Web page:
Cognitive-behavioural therapy has a ‘modest’ effect on reducing the level of anxiety in asthma patients, conclude UK researchers.
The Department of Health-funded trial randomised patients with a clinical diagnosis of asthma to receive either cognitive-behavioural therapy with education, or standard medical care.
Participants completed a questionnaire at baseline that measured asthma-specific fear, as well as secondary outcomes in health status, symptoms of depression and asthma-specific health-related quality of life. Measures were recorded immediately after treatment, and at six-month follow up.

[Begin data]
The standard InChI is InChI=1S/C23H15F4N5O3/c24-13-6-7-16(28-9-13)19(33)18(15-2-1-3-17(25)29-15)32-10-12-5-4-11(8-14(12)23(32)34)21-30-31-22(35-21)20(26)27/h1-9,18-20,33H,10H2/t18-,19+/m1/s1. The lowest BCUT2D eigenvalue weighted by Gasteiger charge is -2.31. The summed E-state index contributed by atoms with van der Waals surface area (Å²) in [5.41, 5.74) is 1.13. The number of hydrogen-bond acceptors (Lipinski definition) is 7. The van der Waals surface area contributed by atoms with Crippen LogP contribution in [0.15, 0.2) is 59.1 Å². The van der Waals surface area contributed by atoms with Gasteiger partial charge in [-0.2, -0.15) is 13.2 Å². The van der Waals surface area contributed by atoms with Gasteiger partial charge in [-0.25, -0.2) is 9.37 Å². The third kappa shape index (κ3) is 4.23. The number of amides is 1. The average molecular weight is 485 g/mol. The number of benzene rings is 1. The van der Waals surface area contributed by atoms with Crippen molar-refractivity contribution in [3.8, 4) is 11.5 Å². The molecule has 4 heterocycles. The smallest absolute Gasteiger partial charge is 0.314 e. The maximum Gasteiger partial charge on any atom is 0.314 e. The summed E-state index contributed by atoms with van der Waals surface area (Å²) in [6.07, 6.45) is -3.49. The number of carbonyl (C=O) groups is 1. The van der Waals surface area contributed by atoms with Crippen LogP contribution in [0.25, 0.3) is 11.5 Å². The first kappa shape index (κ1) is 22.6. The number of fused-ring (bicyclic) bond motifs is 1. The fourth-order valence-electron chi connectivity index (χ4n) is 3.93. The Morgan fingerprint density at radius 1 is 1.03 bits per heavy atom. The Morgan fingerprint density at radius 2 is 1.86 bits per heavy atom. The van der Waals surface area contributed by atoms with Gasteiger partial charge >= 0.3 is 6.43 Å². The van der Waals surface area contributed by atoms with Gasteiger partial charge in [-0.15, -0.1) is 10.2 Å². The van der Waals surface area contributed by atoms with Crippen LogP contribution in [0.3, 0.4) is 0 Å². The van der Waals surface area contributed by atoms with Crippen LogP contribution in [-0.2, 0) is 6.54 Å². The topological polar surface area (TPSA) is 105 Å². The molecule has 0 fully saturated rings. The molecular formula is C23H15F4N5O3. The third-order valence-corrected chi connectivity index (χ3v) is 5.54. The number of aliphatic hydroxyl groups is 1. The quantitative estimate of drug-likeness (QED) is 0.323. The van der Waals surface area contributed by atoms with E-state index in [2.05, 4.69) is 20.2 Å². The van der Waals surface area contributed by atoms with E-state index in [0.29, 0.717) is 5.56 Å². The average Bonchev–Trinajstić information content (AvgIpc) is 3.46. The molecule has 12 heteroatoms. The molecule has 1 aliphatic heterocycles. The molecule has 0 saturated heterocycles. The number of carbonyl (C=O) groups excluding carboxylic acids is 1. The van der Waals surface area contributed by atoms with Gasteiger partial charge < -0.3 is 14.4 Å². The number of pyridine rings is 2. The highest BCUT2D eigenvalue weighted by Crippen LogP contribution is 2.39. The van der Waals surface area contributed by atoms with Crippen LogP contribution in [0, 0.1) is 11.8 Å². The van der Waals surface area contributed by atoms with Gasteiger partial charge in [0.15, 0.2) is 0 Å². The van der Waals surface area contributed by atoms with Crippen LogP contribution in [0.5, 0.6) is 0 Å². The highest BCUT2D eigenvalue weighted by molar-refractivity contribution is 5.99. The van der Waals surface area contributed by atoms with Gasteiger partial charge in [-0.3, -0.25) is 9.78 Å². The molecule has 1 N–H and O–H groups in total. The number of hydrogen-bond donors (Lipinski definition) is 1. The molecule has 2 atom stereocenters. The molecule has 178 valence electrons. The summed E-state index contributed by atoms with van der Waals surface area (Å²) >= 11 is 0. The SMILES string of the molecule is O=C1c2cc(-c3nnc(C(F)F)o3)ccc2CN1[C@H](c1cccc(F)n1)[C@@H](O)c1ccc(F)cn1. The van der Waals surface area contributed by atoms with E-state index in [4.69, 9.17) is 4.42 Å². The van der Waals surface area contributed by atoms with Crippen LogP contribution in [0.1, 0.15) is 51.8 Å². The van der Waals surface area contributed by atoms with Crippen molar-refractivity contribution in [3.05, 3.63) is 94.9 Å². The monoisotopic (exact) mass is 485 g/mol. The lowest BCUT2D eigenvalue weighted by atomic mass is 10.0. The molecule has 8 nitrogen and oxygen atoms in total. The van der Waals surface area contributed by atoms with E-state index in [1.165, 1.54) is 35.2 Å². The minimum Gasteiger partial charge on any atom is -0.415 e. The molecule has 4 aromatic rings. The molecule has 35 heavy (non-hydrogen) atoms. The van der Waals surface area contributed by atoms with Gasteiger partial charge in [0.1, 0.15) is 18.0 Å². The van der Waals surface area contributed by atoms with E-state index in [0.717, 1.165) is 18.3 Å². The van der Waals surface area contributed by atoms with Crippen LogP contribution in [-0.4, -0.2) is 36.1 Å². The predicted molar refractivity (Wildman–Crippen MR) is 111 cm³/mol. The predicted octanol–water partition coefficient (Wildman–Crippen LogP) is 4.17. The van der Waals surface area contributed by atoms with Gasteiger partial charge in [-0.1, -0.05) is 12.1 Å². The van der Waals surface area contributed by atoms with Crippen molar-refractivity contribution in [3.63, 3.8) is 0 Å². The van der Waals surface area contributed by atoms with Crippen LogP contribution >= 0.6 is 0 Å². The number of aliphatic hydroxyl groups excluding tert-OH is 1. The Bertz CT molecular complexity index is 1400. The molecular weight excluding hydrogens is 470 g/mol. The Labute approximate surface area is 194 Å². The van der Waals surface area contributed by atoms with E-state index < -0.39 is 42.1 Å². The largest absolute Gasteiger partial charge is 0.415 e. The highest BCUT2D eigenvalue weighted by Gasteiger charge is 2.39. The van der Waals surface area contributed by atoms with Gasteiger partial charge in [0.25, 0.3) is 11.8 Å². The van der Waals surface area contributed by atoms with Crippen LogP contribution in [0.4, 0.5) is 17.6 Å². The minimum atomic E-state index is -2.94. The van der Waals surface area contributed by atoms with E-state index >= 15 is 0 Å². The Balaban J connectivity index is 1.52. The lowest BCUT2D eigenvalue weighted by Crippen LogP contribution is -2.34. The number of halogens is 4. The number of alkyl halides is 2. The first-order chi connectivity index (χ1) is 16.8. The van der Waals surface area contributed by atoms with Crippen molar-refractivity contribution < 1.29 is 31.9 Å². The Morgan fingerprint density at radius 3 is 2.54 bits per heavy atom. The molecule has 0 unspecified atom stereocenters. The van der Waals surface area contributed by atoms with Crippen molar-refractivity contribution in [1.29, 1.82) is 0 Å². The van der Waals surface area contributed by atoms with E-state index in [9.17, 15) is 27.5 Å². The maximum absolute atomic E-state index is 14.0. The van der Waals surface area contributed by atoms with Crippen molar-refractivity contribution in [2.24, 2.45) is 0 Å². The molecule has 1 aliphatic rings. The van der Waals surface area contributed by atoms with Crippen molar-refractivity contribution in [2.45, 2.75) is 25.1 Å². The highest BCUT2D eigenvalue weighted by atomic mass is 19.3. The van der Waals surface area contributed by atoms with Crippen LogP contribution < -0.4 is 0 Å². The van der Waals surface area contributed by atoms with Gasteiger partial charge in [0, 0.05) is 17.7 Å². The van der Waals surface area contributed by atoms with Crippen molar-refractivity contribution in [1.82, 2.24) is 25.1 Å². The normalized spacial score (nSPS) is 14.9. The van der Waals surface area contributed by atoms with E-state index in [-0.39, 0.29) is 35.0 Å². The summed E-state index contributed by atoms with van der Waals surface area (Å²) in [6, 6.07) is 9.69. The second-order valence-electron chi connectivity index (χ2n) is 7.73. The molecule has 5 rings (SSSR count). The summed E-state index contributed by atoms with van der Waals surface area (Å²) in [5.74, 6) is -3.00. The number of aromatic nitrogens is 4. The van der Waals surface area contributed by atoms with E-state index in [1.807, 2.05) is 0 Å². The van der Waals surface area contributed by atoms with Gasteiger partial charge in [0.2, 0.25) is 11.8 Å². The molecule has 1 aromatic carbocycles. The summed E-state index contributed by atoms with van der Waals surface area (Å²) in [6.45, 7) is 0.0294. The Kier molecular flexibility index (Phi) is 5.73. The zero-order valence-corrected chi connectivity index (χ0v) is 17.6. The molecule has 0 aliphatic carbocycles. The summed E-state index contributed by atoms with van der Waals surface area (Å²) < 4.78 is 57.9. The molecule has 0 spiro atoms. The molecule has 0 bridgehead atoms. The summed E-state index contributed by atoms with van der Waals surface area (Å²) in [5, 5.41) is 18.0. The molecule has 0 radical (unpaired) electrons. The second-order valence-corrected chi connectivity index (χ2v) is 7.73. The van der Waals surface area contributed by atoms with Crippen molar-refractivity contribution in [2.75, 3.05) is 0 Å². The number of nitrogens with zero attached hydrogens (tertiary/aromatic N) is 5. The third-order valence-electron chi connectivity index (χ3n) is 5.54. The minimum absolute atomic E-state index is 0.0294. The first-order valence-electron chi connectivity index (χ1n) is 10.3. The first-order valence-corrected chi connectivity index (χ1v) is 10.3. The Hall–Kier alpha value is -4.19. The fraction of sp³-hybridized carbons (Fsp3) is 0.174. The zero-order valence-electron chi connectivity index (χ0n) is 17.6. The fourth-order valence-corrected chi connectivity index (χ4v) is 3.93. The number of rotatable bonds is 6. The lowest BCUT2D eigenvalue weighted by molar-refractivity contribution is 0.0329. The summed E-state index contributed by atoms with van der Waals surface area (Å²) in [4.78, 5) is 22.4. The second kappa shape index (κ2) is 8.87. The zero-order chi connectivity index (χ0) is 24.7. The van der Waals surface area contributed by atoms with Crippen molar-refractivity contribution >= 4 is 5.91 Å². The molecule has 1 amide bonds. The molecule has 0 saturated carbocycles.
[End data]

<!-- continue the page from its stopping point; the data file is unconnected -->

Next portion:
Those randomised to the CBT group had a significant reduction in asthma-specific fear scores at the end of treatment compared with the standard care group, with a difference of -1.20. This increased to -3.34 six months after the intervention, compared with the standard care group.
Professor Glenys Parry, study lead and professor of applied psychological therapies at the University of Sheffield, said: ‘This study supports the short term and longer term efficacy of a CBT intervention in reducing panic fear in asthma, though the clinical significance of the effect was modest.’
Respiratory Medicine 2012, online 8 March